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US credits new programs for January drop in border crossings

Customs and Border Protection reports the lowest number of monthly migrant encounters between ports of entry in nearly two years

A U.S. Border Patrol agent and a Mexican immigration officer coordinate Jan. 9 before U.S. agents expelled migrants from the United States to Ciudad Juarez, Mexico.
A U.S. Border Patrol agent and a Mexican immigration officer coordinate Jan. 9 before U.S. agents expelled migrants from the United States to Ciudad Juarez, Mexico. (John Moore/Getty Images)

The number of migrants encountered monthly at the southwest border dropped significantly in January, a dip that Biden administration officials attribute to recent “carrot and stick”-style migration programs.

Border agents reported a 40 percent drop in total encounters with migrants last month, decreasing from a record 252,000 encounters in December to about 156,000 in January, according to data released Friday by Customs and Border Protection.

Of those, about 128,400 migrants were apprehended between ports of entry, according to CBP, making January the lowest month of reported migrant encounters between ports in nearly two years.

Biden administration officials attributed the decline in border crossings to recent programs aimed at discouraging migrants from crossing the border in between ports of entry.

The administration announced a program in early January that would allow 30,000 migrants each month from Venezuela, Cuba, Haiti and Nicaragua to apply to live in the U.S. temporarily while also allowing migrants from those nations to be expelled from the country if they cross the border without authorization.

According to CBP, the number of encounters each day with migrants from those four nations dropped precipitously last month, from a seven-day average of more than 1,200 on Jan. 5, the day the migration program was announced, to an average of 59 on the last day of the month.

“The January monthly operational update clearly illustrates that new border enforcement measures are working, with the lowest level of Border Patrol encounters between Ports of Entry since February of 2021,” CBP Acting Commissioner Troy Miller said in a news release.

Miller also said the trends “have continued into February, with average encounters of Cubans, Haitians, Nicaraguans, and Venezuelans plummeting.”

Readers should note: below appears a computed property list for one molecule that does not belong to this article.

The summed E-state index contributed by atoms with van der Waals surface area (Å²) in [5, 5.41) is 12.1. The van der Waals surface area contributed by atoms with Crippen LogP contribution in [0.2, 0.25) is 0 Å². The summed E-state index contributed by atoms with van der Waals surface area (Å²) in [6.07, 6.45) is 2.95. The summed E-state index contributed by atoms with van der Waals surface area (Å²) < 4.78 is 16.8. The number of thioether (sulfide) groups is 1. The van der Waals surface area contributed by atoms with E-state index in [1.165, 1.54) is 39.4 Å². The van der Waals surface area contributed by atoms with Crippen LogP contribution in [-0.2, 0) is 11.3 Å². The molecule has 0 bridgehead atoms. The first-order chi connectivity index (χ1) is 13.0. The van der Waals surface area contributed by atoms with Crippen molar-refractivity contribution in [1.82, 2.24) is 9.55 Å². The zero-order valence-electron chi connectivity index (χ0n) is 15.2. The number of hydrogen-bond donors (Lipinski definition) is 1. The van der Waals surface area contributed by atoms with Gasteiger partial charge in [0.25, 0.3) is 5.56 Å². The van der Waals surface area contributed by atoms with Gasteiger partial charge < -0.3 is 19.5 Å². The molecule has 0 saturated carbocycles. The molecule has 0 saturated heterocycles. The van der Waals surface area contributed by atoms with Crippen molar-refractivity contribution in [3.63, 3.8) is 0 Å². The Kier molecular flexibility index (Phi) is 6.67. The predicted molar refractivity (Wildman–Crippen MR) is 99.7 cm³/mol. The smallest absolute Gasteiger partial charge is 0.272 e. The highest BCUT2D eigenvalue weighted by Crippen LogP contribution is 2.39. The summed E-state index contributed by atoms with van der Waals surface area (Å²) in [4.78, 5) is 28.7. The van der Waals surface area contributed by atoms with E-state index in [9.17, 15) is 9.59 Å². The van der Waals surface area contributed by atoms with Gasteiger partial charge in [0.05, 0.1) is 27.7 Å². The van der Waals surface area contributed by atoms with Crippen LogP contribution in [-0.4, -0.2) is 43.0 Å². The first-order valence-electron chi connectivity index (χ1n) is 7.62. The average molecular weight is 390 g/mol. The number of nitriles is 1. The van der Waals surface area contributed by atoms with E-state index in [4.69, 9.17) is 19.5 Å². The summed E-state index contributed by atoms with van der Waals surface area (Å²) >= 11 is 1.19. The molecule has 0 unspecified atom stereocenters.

An administration official, who briefed reporters Friday on the condition of anonymity, said the lower migration levels in January are “the result of a highly effective strategy that the Biden administration has been implementing since day one, both at our border and across the Western Hemisphere.”

“I think it points to the fact that the model we have put forward here of providing robust avenues for individuals to access protection and opportunity in the U.S., combined with the application of consequences at ports of entry, can really dramatically change migratory patterns and migratory behavior,” another administration official said.

Continuing enforcement

If trends continue, the Biden administration may look to continue, or expand, similar programs that combine narrow legal pathways with harder enforcement at the southwest border.

The Department of Homeland Security has continued to expel migrants from the country under a pandemic-related order known as Title 42, which allows agents to turn away migrants without considering their asylum claims. This order has allowed the department to expel Haitians, Nicaraguans, Cubans and Venezuelans to Mexico under the migration program.

However, the Title 42 order, which is also the subject of legal challenges, is set to end on May 11 with the expiration of the COVID-19 public health emergencies.

Addressing news reports that the administration is considering replacing it with another rapid deportation program, an administration official on the press call denied that the United States has reached an agreement with Mexico.

But the official also said that the U.S. and Mexican governments are “encouraged by the preliminary results” from the migration programs and “are looking for ways to continue them once Title 42 is no longer in place.”

Homeland Security Secretary Alejandro Mayorkas also announced plans last month to issue a forthcoming regulation, with the Department of Justice, that would limit migrants’ eligibility to qualify for asylum if they transited through another nation on their way to the United States.

In a court filing earlier this week, the government said that the two departments “expect to issue the proposed rule in the coming weeks and aim to finalize it by May 11.”

But additional restrictions may do little to satisfy House Republicans, who have made border security a key priority this session and pledged to impeach Mayorkas over his handling of the border.

Congressional Republicans have held two hearings in recent weeks that aim to hammer the administration on its border policies, and two lawmakers have released impeachment articles against the Homeland Security chief.

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